Kiwi companies get a lesson in future-proofing
Climate change, international politics and rapid technological advances are now par for the course in company reporting, with many corporates moving towards transparency and socially responsible investments, according to international experts visiting New Zealand.
Speaking at the sold-out, closed-to-the-media Directors Institute of New Zealand conference in Auckland, business experts told more than 500 Kiwi business leaders the new crucial factors for future-proofing their businesses.
Investor Group on Climate Change chief executive Emma Herd and technological forecaster Roger Dennis told Newsroom about the new challenges facing businesses, and how they need to act quickly to address them.
Dennis’s work includes planning after the Christchurch earthquakes, working with Europe’s largest financial companies and some of the biggest multinational think tanks in the Hague and elsewhere.
“I help organisations understand how the world is changing and what that means for an industry or sector, and helps them ask the right strategic questions.
“Businesses need to be aware how these macro trends affect them as they trickle down through the chain.”
He said global politics, technology and climate change were the biggest issues companies needed to consider when planning.
“Each of these separate areas are influencing the other one. In these conditions when they started to combine, what we see if we ask an organisation to think long term it becomes much more difficult than it has been for the last 10 or so years.”
These issues were more relevant to New Zealand than ever, he said.
“New Zealand companies need to look at how they can build resilience, they also need to look at what’s going on at a global level and not think just because we are far away from it some of the issues don’t affect us.
“Boards and executive teams will give these reports once a year for a year, but what research has shown is that companies which have a longer term plan outperform their peers.
“The number of risks at a global level can actually be seen as opportunities and how to take advantage of opportunities and target those risks long term.”
Herd said the threats of climate change have real fiscal realities on doing business in a rapidly changing world.
Some countries, like her native Australia, have had very volatile political conditions around climate change, but New Zealand has moved forward with policies like the emissions scheme, she said.
“Consumers are wanting you to fit in with their values. What’s the minimum level of environmental behaviour that consumers expect?"
However, New Zealand faces unique issues around the agriculture sector, forestry, migration and growth.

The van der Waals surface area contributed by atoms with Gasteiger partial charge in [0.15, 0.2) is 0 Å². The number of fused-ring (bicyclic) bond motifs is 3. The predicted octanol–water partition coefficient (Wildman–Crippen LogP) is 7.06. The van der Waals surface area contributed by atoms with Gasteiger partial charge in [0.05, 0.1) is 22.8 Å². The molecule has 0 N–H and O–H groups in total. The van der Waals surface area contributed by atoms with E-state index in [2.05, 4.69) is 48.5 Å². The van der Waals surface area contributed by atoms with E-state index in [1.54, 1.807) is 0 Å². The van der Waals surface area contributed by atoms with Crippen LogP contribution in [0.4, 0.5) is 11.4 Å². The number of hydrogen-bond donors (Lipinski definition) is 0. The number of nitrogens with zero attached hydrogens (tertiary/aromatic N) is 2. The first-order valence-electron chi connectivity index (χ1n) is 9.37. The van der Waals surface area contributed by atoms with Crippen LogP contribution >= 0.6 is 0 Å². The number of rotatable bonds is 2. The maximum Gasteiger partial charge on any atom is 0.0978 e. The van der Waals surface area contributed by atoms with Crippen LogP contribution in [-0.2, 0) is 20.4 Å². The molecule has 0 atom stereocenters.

“These are very difficult sets of issues, but you can’t just switch off the industry. The question is how are you going to manage and where are the opportunities?”
“It’s increasingly clear that [businesses] have obligations to be understanding in imagining the risks of climate change on their business. [They] need to be working through and thinking what it means for their company and make a plan.”
Herd said it was increasingly popular for companies to include these strategies in their reporting - which were also at the forefront of consumer demands.
“Consumers are wanting you to fit in with their values. What’s the minimum level of environmental behaviour that consumers expect? What’s the bottom line?
“Companies are at all sorts of different points, some will just be trying to not get into any trouble and others will be trying to do something really different.”
Morningstar Australasia Director of Research Ratings, Chris Douglas, said the last six to eight months had shown a “ground swell” toward ESG investments.
That is, those which value the environment, society and have transparent and attractive governance structures.
“It’s definitely something that we have noticed, we have seen quite commonly a lot of investors really pushing for more transparency, more disclosure and more understanding about where their money is being managed, where the investments are and what type of exposures they have in their portfolios.”
Douglas said key areas included climate change, recycling and environmental sustainability; thinking about communities and giving back to charities; and how diverse management structures are - from the diversity of a board and who the key decision-makers are.
“There are a number of papers published within the last six to eight months that show it’s financially advantageous to be thinking about things in this way, it makes good business sense.”
Revelations last year that some KiwiSaver funds were invested in arms companies and the alcohol and tobacco industries had a large impact, said Douglas.
Consumers were driving the industry forward.
“Up until the last 18 month or so there hasn’t really been a great trend for investing this way. We have seen a bit of a groundswell change. Consumers are demanding their KiwiSaver provider or fund manager aligns with their own morals a lot more.”
Despite the positive nature of the changes, some tricky questions were also developing, he said.
“It still is quite a difficult area in regards to really understanding, for example, who is making that judgment call about what is ethical. At the moment they are cutting out tobacco companies, who chooses that it is tobacco? Why not choose alcohol? Why not choose gambling?”
Help us create a sustainable future for independent local journalism
As New Zealand moves from crisis to recovery mode the need to support local industry has been brought into sharp relief.
As our journalists work to ask the hard questions about our recovery, we also look to you, our readers for support. Reader donations are critical to what we do. If you can help us, please click the button to ensure we can continue to provide quality independent journalism you can trust.